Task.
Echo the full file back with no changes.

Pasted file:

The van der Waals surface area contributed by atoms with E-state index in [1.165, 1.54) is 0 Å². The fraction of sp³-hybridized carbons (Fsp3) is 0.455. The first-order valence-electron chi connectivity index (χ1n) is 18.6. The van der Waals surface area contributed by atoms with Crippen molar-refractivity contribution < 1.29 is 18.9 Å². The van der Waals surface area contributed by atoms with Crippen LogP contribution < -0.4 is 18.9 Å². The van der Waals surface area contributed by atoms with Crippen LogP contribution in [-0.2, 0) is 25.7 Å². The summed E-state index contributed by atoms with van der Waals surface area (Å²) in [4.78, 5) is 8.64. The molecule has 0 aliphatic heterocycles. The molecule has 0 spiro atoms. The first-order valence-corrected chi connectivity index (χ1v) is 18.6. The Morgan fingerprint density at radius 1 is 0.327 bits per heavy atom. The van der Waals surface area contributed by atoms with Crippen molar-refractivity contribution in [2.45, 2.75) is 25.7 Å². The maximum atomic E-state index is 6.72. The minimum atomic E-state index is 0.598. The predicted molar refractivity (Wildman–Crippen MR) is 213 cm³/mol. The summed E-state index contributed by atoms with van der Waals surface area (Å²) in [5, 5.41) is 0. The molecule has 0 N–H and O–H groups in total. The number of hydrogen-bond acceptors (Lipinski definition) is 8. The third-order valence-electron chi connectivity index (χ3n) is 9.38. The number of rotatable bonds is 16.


The van der Waals surface area contributed by atoms with E-state index in [1.165, 1.54) is 0 Å². The fraction of sp³-hybridized carbons (Fsp3) is 0.455. The first-order valence-electron chi connectivity index (χ1n) is 18.6. The van der Waals surface area contributed by atoms with Crippen molar-refractivity contribution < 1.29 is 18.9 Å². The van der Waals surface area contributed by atoms with Crippen LogP contribution < -0.4 is 18.9 Å². The van der Waals surface area contributed by atoms with Crippen LogP contribution in [-0.2, 0) is 25.7 Å². The summed E-state index contributed by atoms with van der Waals surface area (Å²) in [4.78, 5) is 8.64. The molecule has 0 aliphatic heterocycles. The molecule has 0 spiro atoms. The first-order valence-corrected chi connectivity index (χ1v) is 18.6. The Morgan fingerprint density at radius 1 is 0.327 bits per heavy atom. The van der Waals surface area contributed by atoms with Crippen molar-refractivity contribution in [2.45, 2.75) is 25.7 Å². The maximum atomic E-state index is 6.72. The minimum atomic E-state index is 0.598. The predicted molar refractivity (Wildman–Crippen MR) is 213 cm³/mol. The summed E-state index contributed by atoms with van der Waals surface area (Å²) in [5, 5.41) is 0. The molecule has 0 N–H and O–H groups in total. The number of hydrogen-bond acceptors (Lipinski definition) is 8. The third-order valence-electron chi connectivity index (χ3n) is 9.38. The number of rotatable bonds is 16.